Calvanism makes a certain amount of sense to me in the context of physics, when we are thinking of time not being linear, of God existing outside of time, so He is the author and finisher of our faith. He can also see into our hearts and perhaps into our future too. Look at the Apostle Paul, out murdering Christians one day and out preaching the word the next.

    It’s kind of sad, the concept of the elect was never really intended to make us cast people out, condemn them as unchosen, it was supposed to help us understand that if God really wants you, he’ll just whack you upside the head on the road to Damascus. Inclusion based on future life events, not exclusion based on birth or something.

    Take heart, lean not into your own understanding, and pray God has mercy on all the Calvinists of the world. Just whack them all with a TULIP or something. 🙂

    Liked by 3 people

  2. Yes…you definitely put your IB spin on it. Your use of Paul on the Road to Damascus is very fitting. Apparently God had been drawing and drawing but Paul had been resisting and resisting. Finally, it took a knock upside the head to get his attention. I believe that he could have still refused because Jesus said, “Paul if’n you keep at it son, it ain’t gonna turn out purty fer ya.” (Jesus was a country boy ya know. )

    I also agree with you about many of the Calvinist teachings being spot on. There have been some things I could not wrap my head around until I read it from their point of view.

    Liked by 3 people

  3. Loved your post. Just this morning when my wife and I were doing our devotions, I ran across a passage in John 6 that seemed to support a Calvinistic approach to election. That being said, I’m still in your corner on this rabbit hole chase.


  4. mitchteemley says:

    How literal is the metaphor? In other words, does God’s blood covenant include the entire human race, or only those whose families have entered the covenant with Him? In other words, are “heathen babies” included?


    • Hi ya Mitch…Even when I believe you are being serious, you make me laugh (Heathen babies). In reality we were all born heathen babies because we were born into sin. Fortunately, this covenant was not made between God and man, but God and Himself. Read the Abrahamic covenant and you will see that God put Abraham into a deep sleep while He (God) performed the covenant ritual. Therefore we each have the opportunity and freedom of choice to either accept Jesus or deny Jesus.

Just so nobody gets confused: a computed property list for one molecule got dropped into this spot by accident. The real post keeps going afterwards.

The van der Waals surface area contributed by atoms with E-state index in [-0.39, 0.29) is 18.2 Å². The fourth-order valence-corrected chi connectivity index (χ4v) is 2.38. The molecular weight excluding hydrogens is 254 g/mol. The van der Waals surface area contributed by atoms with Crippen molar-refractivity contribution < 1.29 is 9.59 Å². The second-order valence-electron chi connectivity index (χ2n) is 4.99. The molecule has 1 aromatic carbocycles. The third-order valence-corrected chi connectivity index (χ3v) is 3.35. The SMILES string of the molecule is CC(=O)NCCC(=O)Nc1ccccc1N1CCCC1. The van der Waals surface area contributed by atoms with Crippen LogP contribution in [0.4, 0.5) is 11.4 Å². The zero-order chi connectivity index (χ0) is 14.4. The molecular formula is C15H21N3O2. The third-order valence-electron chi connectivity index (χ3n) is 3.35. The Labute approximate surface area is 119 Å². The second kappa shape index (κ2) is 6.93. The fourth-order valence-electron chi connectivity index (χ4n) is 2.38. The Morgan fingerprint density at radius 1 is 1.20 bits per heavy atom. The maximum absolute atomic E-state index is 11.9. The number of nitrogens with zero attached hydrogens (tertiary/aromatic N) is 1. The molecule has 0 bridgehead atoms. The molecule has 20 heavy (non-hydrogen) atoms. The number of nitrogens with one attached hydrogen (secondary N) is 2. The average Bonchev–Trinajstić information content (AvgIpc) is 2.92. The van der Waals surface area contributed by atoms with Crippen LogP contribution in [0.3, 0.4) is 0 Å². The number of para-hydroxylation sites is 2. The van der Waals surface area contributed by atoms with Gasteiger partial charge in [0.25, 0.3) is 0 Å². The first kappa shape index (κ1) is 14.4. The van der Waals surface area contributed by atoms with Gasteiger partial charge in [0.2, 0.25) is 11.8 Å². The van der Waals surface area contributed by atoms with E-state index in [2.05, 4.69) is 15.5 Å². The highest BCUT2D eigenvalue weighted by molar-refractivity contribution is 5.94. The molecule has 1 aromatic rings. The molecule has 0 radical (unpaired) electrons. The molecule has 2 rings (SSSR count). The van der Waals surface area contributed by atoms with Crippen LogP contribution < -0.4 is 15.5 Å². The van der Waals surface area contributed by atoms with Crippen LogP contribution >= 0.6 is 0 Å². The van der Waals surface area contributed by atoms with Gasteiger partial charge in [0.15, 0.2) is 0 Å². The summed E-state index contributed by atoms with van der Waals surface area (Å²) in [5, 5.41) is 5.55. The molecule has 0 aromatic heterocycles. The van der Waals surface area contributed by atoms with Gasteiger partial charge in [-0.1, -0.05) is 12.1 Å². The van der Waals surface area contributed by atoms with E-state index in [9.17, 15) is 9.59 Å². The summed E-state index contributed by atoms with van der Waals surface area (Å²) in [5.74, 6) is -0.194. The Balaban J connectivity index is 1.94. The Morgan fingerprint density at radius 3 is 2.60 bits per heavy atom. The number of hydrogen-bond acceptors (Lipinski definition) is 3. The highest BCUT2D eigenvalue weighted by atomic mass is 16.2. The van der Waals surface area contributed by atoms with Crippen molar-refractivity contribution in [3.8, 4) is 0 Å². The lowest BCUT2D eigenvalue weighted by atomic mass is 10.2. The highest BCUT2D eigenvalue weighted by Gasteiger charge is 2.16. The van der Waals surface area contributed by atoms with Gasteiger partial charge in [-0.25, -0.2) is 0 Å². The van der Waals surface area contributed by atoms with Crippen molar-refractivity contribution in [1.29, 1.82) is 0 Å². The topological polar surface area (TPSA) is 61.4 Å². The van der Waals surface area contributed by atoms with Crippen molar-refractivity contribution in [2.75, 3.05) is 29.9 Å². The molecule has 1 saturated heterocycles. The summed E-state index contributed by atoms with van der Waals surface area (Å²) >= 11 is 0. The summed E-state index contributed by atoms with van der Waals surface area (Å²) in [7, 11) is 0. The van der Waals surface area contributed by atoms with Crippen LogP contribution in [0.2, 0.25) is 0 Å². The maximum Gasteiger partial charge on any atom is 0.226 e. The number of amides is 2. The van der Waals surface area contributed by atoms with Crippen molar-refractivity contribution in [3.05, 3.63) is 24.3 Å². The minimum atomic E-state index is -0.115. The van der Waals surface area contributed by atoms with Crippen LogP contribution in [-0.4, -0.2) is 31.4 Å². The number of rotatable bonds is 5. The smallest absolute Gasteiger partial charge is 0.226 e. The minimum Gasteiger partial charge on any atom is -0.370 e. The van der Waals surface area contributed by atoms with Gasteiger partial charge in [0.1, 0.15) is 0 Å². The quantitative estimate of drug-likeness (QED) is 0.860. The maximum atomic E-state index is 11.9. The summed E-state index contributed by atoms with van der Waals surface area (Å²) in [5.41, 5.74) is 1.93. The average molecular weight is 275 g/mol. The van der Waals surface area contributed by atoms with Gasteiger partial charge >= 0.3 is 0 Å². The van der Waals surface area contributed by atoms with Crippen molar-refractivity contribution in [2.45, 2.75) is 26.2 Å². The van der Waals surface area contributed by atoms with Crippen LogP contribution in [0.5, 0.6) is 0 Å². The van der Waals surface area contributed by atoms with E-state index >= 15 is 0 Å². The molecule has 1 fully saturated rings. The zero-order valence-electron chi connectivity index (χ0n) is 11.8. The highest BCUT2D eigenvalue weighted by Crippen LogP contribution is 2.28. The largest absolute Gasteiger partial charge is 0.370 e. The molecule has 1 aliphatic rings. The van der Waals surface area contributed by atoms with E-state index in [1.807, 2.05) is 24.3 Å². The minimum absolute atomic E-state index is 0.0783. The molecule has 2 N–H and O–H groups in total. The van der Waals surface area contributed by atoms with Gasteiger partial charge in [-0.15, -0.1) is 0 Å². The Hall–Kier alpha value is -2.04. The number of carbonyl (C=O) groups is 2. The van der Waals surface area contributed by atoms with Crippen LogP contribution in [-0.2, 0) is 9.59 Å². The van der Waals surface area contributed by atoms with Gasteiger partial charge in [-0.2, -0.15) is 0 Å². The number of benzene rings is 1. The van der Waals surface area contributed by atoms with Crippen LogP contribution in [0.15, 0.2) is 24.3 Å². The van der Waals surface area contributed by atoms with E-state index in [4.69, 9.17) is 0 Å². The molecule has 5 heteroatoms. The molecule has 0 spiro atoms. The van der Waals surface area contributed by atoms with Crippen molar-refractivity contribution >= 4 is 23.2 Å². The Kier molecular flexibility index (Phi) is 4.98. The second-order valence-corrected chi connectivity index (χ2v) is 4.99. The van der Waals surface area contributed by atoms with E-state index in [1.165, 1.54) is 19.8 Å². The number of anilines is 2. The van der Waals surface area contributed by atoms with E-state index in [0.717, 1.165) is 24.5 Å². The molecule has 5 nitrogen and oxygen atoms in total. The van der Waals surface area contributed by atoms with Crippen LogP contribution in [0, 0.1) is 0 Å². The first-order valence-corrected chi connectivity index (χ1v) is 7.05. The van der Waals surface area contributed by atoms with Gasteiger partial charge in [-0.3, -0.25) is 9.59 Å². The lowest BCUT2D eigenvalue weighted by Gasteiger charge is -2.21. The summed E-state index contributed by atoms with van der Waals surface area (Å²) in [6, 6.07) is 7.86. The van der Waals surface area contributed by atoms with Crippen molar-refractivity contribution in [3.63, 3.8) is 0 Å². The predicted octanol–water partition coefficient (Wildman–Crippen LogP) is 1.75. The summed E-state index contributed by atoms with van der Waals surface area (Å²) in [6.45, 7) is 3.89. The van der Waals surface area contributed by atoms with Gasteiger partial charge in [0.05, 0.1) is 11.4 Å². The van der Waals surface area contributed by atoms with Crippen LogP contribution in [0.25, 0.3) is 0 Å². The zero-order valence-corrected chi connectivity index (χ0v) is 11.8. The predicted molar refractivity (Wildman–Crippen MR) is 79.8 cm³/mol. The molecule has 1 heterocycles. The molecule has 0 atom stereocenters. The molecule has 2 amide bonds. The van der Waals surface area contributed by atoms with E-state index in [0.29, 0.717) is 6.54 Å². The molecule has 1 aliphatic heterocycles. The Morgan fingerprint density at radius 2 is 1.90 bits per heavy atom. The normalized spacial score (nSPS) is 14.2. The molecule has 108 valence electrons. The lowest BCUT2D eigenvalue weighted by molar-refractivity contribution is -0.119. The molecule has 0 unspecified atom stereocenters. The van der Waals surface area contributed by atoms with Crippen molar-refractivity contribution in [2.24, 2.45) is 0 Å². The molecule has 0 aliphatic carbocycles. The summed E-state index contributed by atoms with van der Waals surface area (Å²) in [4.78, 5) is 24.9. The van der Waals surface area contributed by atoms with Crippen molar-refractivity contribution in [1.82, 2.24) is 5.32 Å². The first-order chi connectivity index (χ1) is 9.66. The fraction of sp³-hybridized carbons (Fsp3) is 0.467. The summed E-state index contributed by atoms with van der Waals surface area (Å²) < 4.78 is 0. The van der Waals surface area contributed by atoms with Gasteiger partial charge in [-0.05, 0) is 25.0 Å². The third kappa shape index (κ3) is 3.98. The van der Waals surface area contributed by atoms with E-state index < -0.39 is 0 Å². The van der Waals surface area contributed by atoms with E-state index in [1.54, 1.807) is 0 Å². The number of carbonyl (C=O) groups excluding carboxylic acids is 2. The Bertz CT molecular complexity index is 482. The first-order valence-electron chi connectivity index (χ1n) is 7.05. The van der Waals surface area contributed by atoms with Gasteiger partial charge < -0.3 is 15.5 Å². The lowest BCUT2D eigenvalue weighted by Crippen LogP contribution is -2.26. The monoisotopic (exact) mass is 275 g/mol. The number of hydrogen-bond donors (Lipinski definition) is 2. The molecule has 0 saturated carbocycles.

Liked by 1 person

  5. dawnlizjones says:

    My two cents (for what it’s worth…) is that if God grants repentance (a gift in itself) He also grants forgiveness. Or maybe that’s an adjacent rabbit hole…?

    Liked by 1 person

  6. Mel Wild says:

    I like how people who believe in limited atonement don’t ever exclude themselves. It’s always “them.” It’s those people (we don’t agree with) who are going to hell.

    God seems to think that Jesus died for the whole world (2 Cor.5:14-15; 1 John 2:2). Sounds to me like that includes everybody, even non-Calvinists! 🙂 Although, as you stated, not everyone wants to be reconciled. It’s a free gift that must be received (or believed). Love requires freedom to choose, otherwise it’s not really love. Although God’s grace makes the choice possible. And it’s irrelevant whether God knows the end from the beginning on this issue. In time, it’s still a real choice (empowered by grace). As Paul stated, God revealed Himself IN Paul before he believed. He wasn’t just a heathen, he was an enemy of the cross, yet God was in Paul (Gal.1:13-16). Hmmmm…sounds like God poured His Spirit out on ALL flesh… (Acts 2:17).

    Good stuff, Patrick! You have no argument from me. Blessings.